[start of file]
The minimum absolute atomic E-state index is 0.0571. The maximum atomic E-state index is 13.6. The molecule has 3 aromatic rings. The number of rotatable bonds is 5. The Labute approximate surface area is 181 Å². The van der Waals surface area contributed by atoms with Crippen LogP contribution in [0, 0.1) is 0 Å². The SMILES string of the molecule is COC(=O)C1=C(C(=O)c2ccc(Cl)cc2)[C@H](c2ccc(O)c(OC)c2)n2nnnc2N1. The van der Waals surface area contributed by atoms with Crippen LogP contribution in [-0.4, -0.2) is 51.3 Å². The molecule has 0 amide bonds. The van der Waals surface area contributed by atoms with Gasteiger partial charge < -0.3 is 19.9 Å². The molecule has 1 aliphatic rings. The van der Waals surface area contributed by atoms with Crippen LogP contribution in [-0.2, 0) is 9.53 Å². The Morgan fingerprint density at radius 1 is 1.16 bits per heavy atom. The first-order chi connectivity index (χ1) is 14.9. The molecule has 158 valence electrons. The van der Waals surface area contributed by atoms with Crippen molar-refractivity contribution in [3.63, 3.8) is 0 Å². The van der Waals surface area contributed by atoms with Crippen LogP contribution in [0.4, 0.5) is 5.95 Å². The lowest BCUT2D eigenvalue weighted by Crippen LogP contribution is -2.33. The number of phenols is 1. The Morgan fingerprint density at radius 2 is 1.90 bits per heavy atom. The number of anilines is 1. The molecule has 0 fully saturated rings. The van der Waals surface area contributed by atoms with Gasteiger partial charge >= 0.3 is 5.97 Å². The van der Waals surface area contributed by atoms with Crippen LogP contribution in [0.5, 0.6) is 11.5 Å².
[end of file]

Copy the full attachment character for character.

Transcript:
The minimum absolute atomic E-state index is 0.0571. The maximum atomic E-state index is 13.6. The molecule has 3 aromatic rings. The number of rotatable bonds is 5. The Labute approximate surface area is 181 Å². The van der Waals surface area contributed by atoms with Crippen LogP contribution in [0, 0.1) is 0 Å². The SMILES string of the molecule is COC(=O)C1=C(C(=O)c2ccc(Cl)cc2)[C@H](c2ccc(O)c(OC)c2)n2nnnc2N1. The van der Waals surface area contributed by atoms with Crippen LogP contribution in [-0.4, -0.2) is 51.3 Å². The molecule has 0 amide bonds. The van der Waals surface area contributed by atoms with Gasteiger partial charge < -0.3 is 19.9 Å². The molecule has 1 aliphatic rings. The van der Waals surface area contributed by atoms with Crippen LogP contribution in [-0.2, 0) is 9.53 Å². The Morgan fingerprint density at radius 1 is 1.16 bits per heavy atom. The first-order chi connectivity index (χ1) is 14.9. The molecule has 158 valence electrons. The van der Waals surface area contributed by atoms with Crippen molar-refractivity contribution in [3.63, 3.8) is 0 Å². The van der Waals surface area contributed by atoms with Crippen LogP contribution in [0.4, 0.5) is 5.95 Å². The lowest BCUT2D eigenvalue weighted by Crippen LogP contribution is -2.33. The number of phenols is 1. The Morgan fingerprint density at radius 2 is 1.90 bits per heavy atom. The number of anilines is 1. The molecule has 0 fully saturated rings. The van der Waals surface area contributed by atoms with Gasteiger partial charge >= 0.3 is 5.97 Å². The van der Waals surface area contributed by atoms with Crippen LogP contribution in [0.5, 0.6) is 11.5 Å².